â€œTell me and I forget, teach me and
I may remember, involve me and I learn.â€�
Challenging behavior is reduced by:
â€¢ Setting clear and realistic expectations.
â€¢ Understanding why expectations arenâ€™t being met (lagging skills)/promoting more compassionate views and interactions.
â€¢ Working toward solving the problem in a mutually satisfactory and realistic manner.
A helping relationship:
â€¢ Helping is messy and takes time.
â€¢ Helping is a working alliance, a two-way collaborative process, a two-person team effort.
â€¢ Helping is not something you do to kids; rather, it is a process that adults and kids work through together.
—Dr. Larry Epstein, Think:Kids
Session speakers included:
â€¢ Putnam Northern Westchester BOCES Assistant Director of Curriculum and Instruction Fred Ende.
â€¢ Tech Valley High School Project-based Learning Coordinator Danielle Bouton-Wales.
â€¢ Statewide Childrens Centers Program Manager at NYS Unified Court System Rob Conlon.
â€¢ Greater Capital Region Teacher Center Executive Director Valerie Lovelace.
â€¢ ASCD Senior Director for Constituent Programs at Walter McKenzie.
â€¢ New York City educator Starr Sackstein.
â€¢ LaSalle School Director of Clinical Services David Wallace.
Posted Dec. 15, 2015
Millions of students nationwide are struggling with social, emotional and behavioral challenges and educators are finding it more difficult to keep them engaged.
Fortunately, thereâ€™s a different way to understand and help such students.
To help shed light on the topic, Think:Kids Director of Training and Implementation Dr. Larry Epstein joined nearly 80 educators for a workshop held jointly with the New York State Association for Supervision and Curriculum Development (NYSASCD) at Capital Region BOCES in November.
â€œKids do well if they can,â€� said Epstein during his keynote speech. â€œIf they canâ€™t, something is getting in the way.â€�
He went on to explain that before a solution can be determined, there needs to be an understanding of the problem.
â€œWe often put the cart before the horse,â€� said Epstein.
Adults tend to conclude that the child doesnâ€™t have the will, and traditional modes of interventions are applied that focus on motivating students with rewards and punishments.
â€œIt is always safer to assume the problem is a result of lack of skill rather than lack of will,â€� said Epstein.
Research indicates that challenging behaviors are often the result of lacking critical thinking skills in the areas of problem-solving, frustration tolerance and flexibility.
â€œAny student lacking these skills is going to find it difficult to be a learner in your classroom,â€� said Tech Valley High School special education teacher Jennifer Levesque, who attended the workshop.
In other cases, an individual may have the skills, but has significant difficulty applying the skills when they are needed the most.
The child is not behaving badly because he or she is manipulative, unmotivated or disrespectful, though that has typically been the perception.
â€œWhen the demands of a situation exceed the childâ€™s skill set, the result is challenging behavior,â€� said Epstein.
For that reason, Epstein said challenging behaviors should be treated like any other learning disability and require a different type of intervention.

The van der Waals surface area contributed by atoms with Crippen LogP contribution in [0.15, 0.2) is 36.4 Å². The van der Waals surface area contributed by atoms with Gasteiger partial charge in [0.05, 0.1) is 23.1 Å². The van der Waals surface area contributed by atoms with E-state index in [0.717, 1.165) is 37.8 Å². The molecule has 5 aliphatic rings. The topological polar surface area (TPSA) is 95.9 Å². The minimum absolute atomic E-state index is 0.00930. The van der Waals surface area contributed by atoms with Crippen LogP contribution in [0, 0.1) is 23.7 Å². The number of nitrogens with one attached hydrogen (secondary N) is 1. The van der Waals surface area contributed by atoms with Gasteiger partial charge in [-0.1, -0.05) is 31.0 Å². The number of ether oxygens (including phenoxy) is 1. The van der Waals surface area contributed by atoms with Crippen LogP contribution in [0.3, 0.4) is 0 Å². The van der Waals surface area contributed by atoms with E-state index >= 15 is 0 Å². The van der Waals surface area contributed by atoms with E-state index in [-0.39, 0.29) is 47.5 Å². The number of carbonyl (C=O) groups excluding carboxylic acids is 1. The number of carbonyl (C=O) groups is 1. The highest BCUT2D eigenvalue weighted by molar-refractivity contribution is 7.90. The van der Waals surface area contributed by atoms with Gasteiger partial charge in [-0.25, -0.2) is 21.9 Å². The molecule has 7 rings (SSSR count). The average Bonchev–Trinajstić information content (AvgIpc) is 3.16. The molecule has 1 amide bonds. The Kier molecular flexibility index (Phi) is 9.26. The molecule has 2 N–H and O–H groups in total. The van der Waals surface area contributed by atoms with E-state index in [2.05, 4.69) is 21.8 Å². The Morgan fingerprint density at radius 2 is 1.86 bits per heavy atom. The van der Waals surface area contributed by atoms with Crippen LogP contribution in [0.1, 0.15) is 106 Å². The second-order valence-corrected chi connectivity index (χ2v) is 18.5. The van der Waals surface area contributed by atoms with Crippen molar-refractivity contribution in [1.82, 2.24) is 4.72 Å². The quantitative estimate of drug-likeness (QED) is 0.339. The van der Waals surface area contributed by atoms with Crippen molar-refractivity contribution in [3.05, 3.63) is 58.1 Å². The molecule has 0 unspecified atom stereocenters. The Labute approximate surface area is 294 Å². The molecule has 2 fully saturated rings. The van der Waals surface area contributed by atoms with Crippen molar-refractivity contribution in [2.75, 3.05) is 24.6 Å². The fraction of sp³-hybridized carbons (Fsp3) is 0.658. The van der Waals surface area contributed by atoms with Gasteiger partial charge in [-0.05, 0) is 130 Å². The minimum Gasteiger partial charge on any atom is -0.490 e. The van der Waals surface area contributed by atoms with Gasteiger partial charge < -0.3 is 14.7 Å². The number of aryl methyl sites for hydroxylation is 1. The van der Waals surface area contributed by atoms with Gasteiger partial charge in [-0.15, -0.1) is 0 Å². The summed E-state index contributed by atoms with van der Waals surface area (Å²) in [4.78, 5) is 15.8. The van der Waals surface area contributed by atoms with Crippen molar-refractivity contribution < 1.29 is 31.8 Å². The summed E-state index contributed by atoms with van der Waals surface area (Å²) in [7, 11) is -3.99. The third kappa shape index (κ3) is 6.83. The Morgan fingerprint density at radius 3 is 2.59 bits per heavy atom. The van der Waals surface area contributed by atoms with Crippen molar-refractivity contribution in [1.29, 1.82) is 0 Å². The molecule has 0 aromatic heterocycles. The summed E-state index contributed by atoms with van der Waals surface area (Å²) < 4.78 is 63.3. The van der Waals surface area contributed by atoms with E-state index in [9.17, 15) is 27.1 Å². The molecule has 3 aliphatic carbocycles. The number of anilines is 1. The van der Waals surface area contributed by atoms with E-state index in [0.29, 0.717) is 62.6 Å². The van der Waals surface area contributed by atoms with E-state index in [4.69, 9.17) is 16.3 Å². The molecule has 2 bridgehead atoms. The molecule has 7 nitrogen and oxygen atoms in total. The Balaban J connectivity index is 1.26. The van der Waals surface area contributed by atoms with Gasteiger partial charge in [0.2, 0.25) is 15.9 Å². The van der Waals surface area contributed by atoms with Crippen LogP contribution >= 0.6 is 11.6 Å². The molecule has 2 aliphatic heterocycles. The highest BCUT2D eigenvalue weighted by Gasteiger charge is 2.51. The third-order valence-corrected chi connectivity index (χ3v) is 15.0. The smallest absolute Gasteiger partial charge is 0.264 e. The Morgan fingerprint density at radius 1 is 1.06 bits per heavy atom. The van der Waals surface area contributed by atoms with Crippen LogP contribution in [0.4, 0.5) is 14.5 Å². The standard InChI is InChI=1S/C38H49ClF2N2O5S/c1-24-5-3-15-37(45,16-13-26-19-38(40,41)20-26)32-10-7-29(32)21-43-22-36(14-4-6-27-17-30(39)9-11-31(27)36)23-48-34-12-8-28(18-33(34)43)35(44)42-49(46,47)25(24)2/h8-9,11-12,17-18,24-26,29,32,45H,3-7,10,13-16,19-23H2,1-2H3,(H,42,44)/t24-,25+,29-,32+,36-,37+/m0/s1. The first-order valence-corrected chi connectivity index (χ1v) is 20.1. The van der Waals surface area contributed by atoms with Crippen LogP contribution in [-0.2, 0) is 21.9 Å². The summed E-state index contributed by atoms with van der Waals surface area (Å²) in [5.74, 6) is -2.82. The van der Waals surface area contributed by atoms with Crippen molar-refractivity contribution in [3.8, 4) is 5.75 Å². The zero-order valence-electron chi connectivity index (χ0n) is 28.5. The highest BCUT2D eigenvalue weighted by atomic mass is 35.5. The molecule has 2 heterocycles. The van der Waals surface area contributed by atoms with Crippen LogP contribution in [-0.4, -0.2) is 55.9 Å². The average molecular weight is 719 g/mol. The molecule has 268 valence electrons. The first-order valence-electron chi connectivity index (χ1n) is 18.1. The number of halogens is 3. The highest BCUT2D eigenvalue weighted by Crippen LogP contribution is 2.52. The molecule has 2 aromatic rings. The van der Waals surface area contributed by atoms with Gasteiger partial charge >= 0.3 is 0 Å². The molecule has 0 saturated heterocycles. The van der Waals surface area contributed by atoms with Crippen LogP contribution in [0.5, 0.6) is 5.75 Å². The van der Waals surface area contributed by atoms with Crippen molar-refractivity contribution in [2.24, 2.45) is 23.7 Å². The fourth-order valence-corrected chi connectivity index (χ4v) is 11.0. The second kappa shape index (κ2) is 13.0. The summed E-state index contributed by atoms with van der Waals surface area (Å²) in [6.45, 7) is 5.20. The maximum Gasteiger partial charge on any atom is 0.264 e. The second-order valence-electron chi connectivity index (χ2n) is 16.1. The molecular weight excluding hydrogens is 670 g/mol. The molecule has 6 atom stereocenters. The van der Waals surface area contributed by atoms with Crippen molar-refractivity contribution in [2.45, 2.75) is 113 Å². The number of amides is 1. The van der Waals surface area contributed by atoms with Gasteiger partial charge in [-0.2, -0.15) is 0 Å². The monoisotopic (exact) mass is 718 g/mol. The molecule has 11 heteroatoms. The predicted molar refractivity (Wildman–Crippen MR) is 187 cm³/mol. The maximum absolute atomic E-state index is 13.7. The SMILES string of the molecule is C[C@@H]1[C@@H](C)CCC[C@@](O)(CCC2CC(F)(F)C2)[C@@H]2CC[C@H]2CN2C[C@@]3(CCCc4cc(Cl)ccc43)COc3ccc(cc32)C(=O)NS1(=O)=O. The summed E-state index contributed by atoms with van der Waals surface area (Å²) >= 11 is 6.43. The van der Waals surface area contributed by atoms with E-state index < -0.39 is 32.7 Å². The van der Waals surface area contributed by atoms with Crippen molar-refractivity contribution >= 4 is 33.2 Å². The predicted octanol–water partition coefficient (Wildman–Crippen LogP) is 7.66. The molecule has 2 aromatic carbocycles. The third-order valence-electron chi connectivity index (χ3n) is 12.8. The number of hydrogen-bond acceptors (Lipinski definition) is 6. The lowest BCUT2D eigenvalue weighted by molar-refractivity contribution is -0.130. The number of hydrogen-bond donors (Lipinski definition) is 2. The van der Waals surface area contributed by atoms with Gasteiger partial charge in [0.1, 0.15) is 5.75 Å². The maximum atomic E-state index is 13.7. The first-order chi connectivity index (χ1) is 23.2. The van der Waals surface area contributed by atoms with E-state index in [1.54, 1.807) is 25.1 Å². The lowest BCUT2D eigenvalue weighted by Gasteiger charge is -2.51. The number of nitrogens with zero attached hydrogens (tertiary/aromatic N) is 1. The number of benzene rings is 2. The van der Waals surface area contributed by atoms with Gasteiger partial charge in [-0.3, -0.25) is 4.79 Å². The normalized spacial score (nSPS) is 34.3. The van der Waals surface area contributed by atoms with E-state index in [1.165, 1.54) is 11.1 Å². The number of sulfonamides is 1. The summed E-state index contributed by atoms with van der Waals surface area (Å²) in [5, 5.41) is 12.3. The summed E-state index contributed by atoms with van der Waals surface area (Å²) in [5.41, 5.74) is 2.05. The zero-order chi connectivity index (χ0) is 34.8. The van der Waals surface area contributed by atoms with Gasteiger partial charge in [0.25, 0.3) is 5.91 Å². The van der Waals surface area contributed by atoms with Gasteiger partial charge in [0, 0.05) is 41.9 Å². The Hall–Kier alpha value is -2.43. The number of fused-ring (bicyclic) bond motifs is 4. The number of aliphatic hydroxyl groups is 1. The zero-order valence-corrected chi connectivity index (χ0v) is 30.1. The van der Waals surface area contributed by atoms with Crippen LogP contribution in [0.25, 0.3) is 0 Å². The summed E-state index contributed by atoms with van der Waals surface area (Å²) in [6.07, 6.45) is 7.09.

â€œWhen we tell kids who are trying as hard as they can to just try harder, we demotivate them, demoralize them,â€� said Epstein. â€œKids donâ€™t learn when they are feeling ashamed, punished.â€�
He said rewards and punishments teach basic lessons and provide outward motivation.
â€œThey dont teach complex thinking skills, build relationships or help kids stay regulated,â€� said Epstein.
To that end, he advocates a collaborative problem-solving approach to reduce challenging behaviors. Using real-life examples and anecdotes, he challenged conventional wisdom and introduced new interventions based on fact that build helping relationships and teach children the skills they need to succeed.
Interventions identify the specific lagging skill so adults can work collaboratively with students to equip them with the skills theyâ€™re lacking while resolving chronic problems that tend to precipitate challenging behavior.
â€œRecognizing and being able to work as a team to pinpoint which areas students are lacking skills is integral to developing a plan to allow for student growth in meeting those deficits,â€� said Levesque.
The evidence-based approach is designed to foster positive relationships with children and encourage growth in the areas of self-regulation, communication and problem-solving.
The process isnâ€™t magical; itâ€™s messy and takes time. But the risk is too great not to try.
â€œWe are really losing kids because of how much we have misunderstood them over the years,â€� said Epstein.
In addition to hearing from
Epstein, participants had their choice of seven other sessions held
throughout the day focused on everything from strategies for
handling students with mental health issues to improving school
climate and engaging students living in poverty (see speakers,
â€œIt is integral that classroom teachers attend these types of trainings and are able to identify first-hand what the disengaged student brings to their classroom,â€� said Levesque.
In the weeks following the symposium, Levesque planned to share what she learned with faculty and parents in her home school district.
Capital Region BOCES Assistant Superintendent for Curriculum and Instruction Lynne Wells said educators continuing the conversations, sharing ideas and implementing strategies learned is one of the most valuable and rewarding aspects of the symposium.
NYSASCD Executive Director and BOCES Career and Technical School Interim Deputy Director Valerie Kelsey said she greatly appreciates the collaboration with Capital Region BOCES.
â€œIt gives us a greater reach to provide important professional development," said Kelsey.